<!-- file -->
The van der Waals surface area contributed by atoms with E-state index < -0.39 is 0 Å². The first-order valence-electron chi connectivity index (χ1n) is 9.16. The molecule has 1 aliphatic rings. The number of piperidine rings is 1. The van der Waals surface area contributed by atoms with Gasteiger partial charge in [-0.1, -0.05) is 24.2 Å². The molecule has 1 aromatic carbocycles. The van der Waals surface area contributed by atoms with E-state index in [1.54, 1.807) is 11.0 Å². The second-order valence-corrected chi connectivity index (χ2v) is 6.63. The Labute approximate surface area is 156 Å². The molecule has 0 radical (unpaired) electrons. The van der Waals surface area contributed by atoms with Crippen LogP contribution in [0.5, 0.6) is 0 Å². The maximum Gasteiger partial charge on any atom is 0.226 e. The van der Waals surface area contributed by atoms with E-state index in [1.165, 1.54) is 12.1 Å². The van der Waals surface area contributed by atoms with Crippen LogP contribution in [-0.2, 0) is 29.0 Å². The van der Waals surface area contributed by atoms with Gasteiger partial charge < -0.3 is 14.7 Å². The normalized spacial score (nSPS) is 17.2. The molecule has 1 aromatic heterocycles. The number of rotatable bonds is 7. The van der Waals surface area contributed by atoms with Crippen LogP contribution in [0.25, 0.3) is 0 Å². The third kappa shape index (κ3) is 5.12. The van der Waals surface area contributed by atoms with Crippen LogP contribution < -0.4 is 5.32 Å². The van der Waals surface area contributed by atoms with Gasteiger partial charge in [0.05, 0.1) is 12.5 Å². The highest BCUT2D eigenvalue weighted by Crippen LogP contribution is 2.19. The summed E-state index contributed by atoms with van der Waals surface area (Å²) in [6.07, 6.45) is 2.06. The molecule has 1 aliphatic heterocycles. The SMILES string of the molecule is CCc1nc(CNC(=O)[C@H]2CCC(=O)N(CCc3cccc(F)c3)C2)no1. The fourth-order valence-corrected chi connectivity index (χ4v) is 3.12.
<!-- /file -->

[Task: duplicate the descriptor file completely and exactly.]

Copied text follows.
The van der Waals surface area contributed by atoms with E-state index < -0.39 is 0 Å². The first-order valence-electron chi connectivity index (χ1n) is 9.16. The molecule has 1 aliphatic rings. The number of piperidine rings is 1. The van der Waals surface area contributed by atoms with Gasteiger partial charge in [-0.1, -0.05) is 24.2 Å². The molecule has 1 aromatic carbocycles. The van der Waals surface area contributed by atoms with E-state index in [1.54, 1.807) is 11.0 Å². The second-order valence-corrected chi connectivity index (χ2v) is 6.63. The Labute approximate surface area is 156 Å². The molecule has 0 radical (unpaired) electrons. The van der Waals surface area contributed by atoms with Crippen LogP contribution in [0.5, 0.6) is 0 Å². The maximum Gasteiger partial charge on any atom is 0.226 e. The van der Waals surface area contributed by atoms with E-state index in [1.165, 1.54) is 12.1 Å². The van der Waals surface area contributed by atoms with Crippen LogP contribution in [-0.2, 0) is 29.0 Å². The van der Waals surface area contributed by atoms with Gasteiger partial charge < -0.3 is 14.7 Å². The normalized spacial score (nSPS) is 17.2. The molecule has 1 aromatic heterocycles. The number of rotatable bonds is 7. The van der Waals surface area contributed by atoms with Crippen LogP contribution in [0.25, 0.3) is 0 Å². The third kappa shape index (κ3) is 5.12. The van der Waals surface area contributed by atoms with Crippen LogP contribution < -0.4 is 5.32 Å². The van der Waals surface area contributed by atoms with Gasteiger partial charge in [0.05, 0.1) is 12.5 Å². The highest BCUT2D eigenvalue weighted by Crippen LogP contribution is 2.19. The summed E-state index contributed by atoms with van der Waals surface area (Å²) in [6.07, 6.45) is 2.06. The molecule has 1 aliphatic heterocycles. The SMILES string of the molecule is CCc1nc(CNC(=O)[C@H]2CCC(=O)N(CCc3cccc(F)c3)C2)no1. The fourth-order valence-corrected chi connectivity index (χ4v) is 3.12.